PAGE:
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Polesden Lacey: Mrs Greville's history
Mrs Greville by Carolus-Duran
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National Trust treasure, Polesden Lacey, was once owned by the Edwardian hostess, Mrs Greville. Anthony Greenstreet pieces together her past
With its collection of art and wonderful gardens, Polesden Lacey is a favourite destination for all ages. Besides the obvious attractions, there is a special pleasure to be had by gaining acquaintance with Mrs Greville, its owner from 1906. She was an ambitious Edwardian hostess who chose Polesden Lacey as the ideal place for entertaining and relaxing with friends.
Mrs Greville was born Margaret McEwan in 1863 - the illegitimate daughter of William McEwan MP, Privy Councillor and brewery magnate. Harold Nicolson (the splendid diarist) told James Lees-Milne (another such) that Lady Crewe had told him Margaret McEwan’s mother ‘was the wife of the day-porter at Mr McEwan’s brewery. McEwan “for convenience” put him on night duty’.
From the safe spring-board of her marriage to ‘the reputable, dull Captain Ronnie Greville’ Margaret launched herself as society’s most ambitious and successful hostess for some forty years until her death in 1942.
That this house was a machine for entertaining we can see from the ranks of photographs of esteemed guests scattered about the rooms. Here are house party groups – ambassadors, lords, maharajas, royalty (often Edward VII with his mistress, Mrs Keppel, attending) sitting on a terrace according to a subtle understanding of their rank and importance. In the back row is Mr McEwan, ethereally thin, and looking bemused at the extraordinary triumph of his illegitimate daughter. And in the front row sitting on the right of the principal guest is Mrs Greville – broad and menacing, beneath a large hat and with a lugubrious dog in her ample lap.
There are portraits of Mrs Greville in the house showing a tall, confident woman. One, painted in the year of her marriage, with a happy smile just starting on her face suggests how she married so well. But it is not easy to relate these portraits to the broader, more formidable person in the photographs. What was she really like? Lady Leslie told James Lees-Milne she would rather have an open sewer in her drawing- room than Maggie Greville; and Harold Nicolson asserted ‘she proceeds to dip her little fountain pen filler into pots of oily venom and to squirt this oily mixture at her friends… she is nothing more than a fat slug filled with venom’.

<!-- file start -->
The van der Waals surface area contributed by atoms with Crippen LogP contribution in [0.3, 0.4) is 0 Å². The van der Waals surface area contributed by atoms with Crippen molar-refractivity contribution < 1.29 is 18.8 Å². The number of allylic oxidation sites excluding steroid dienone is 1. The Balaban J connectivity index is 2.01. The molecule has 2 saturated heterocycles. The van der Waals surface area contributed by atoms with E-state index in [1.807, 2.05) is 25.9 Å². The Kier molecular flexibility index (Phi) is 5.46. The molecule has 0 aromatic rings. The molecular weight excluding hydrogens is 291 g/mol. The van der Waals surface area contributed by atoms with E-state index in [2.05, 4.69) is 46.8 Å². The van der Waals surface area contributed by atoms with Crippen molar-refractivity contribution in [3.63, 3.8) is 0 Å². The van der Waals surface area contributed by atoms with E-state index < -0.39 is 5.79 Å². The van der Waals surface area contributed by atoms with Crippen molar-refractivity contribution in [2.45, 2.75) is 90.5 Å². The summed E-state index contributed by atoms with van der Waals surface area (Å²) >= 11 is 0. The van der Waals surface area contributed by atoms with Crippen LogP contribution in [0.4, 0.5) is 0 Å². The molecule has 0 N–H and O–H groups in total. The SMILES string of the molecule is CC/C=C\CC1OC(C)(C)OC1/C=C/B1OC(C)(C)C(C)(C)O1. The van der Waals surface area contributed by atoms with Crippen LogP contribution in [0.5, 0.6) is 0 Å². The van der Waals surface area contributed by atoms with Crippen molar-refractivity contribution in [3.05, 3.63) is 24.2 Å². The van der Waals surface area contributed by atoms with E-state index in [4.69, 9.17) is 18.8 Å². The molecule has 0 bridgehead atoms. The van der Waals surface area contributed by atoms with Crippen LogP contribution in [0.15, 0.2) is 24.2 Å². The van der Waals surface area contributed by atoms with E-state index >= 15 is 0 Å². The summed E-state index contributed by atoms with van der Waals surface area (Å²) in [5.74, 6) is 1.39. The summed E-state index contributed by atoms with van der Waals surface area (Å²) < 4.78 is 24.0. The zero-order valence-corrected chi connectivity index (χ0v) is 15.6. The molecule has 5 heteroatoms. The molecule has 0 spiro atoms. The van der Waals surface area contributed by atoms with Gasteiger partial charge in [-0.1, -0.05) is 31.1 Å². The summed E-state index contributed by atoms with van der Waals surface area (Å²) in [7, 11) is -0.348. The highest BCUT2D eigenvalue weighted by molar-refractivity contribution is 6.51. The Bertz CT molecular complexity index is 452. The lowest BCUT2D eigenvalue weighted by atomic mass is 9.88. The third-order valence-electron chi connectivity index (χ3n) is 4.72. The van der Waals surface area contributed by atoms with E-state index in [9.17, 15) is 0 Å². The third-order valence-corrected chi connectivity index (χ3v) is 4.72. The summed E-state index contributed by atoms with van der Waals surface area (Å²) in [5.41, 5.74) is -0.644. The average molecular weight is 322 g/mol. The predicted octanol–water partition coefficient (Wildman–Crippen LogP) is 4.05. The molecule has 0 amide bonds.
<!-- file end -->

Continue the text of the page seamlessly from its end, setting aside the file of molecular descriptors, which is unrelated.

By contrast the writer Osbert Sitwell affirmed, ‘The potency of her character enabled her to infuse her splendid entertainments with a sense of fun that rendered them more memorable even than did their magnificence or the beauty of their setting. …she retained a natural simplicity that inspired her with a certain contempt for the fashionable life in which she nevertheless spent much of her time… As for myself, she was a never-failing friend’.
And there is more to be said for Mrs Greville. She turned her house into a convalescent home for soldiers in the First World War, and bought a Spitfire for Britain in the Second. She was loyal to her servants and tolerant of their failings. James Lees-Milne records that her long-serving house-steward ‘was constantly intoxicated during her grand dinner parties. Once she scribbled him a note from a silver pad “You are drunk. Leave the room immediately”. He swayed down the table and handed the note to Sir John Simon’. She paid the dental bills of the Queen of Spain’s daughter, and left £20,000 to Princess Margaret.
She also let her house to the Princess’s future parents, the Duke and Duchess of York, for their honeymoon and was sorry when they became King and Queen: ‘I was so happy in the days when they used to run in and out of my house as if they were my own children’. But Mrs Greville had no children, and left Polesden Lacey to the National Trust – so now we, too, can run in and out of her house, admire her art collection, and wonder what she was really like.